Years before Americana music earned its own category at the Grammy Awards, Steve Forbert helped pioneer the genre’s mix of folk, roots-rock, and richly delivered storytelling. He’s been a torchbearer of that sound for more than four decades since, navigating the twists and turns of an acclaimed career that’s taken him from gold records to Grammy nominations, from New York City’s CBGB to Nashville’s Bluebird Cafe, from his 1978 debut album to 2022’s vital and versatile Moving Through America.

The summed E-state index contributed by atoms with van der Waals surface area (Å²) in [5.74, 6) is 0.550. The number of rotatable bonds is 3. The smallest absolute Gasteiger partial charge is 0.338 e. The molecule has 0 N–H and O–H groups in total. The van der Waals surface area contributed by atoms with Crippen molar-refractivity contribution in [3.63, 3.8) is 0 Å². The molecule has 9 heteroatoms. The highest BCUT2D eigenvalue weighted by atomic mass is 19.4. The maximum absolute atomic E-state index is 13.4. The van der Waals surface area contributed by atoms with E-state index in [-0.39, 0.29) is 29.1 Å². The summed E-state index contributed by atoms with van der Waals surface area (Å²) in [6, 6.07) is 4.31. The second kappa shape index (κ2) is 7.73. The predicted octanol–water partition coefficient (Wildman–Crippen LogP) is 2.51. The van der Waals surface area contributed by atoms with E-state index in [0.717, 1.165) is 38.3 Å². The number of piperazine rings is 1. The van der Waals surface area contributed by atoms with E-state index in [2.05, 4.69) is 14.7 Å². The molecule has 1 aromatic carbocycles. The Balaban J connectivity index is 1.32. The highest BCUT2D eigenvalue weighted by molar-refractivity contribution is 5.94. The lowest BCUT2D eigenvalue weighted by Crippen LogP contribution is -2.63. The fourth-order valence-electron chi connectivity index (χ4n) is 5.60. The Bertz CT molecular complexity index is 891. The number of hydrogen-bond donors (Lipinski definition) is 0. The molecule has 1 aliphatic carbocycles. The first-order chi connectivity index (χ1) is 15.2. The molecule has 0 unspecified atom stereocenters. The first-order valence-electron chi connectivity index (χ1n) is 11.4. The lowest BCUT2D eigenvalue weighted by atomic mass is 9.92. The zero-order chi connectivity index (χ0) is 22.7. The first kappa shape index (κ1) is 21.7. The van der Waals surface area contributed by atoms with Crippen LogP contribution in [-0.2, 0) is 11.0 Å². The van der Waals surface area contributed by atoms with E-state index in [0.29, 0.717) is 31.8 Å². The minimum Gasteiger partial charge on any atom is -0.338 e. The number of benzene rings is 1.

Forbert has been at the forefront of Americana ever since his start in the late 70s. In 1979, “Romeo’s Tune,” a track from Forbert’s breakthrough, Jackrabbit Slim, became a hit and his career took off. When New Wave bands began to dominate the FM airwaves several years later, Forbert stuck to his guns, continuing to fly the flag for organic roots music that proudly blurred the lines between genres. Releasing 20 albums in twice as many years, he has remained prolific well into the 21st century, serving as an elder statesman of Americana music while still writing music that’s spry and steadfast. He’s also a member of the Mississippi Music Hall of Fame, author of the lauded memoir Big City Cat: My Life in Folk-Rock, and a Grammy nominee for his tribute to Jimmie Rodgers, Any Old Time. Meanwhile, his older songs continue to resonate in today’s world, with Keith Urban recording his own version of “Romeo’s Tune” on the artist’s platinum-certified album Greatest Hits: 18 Kids.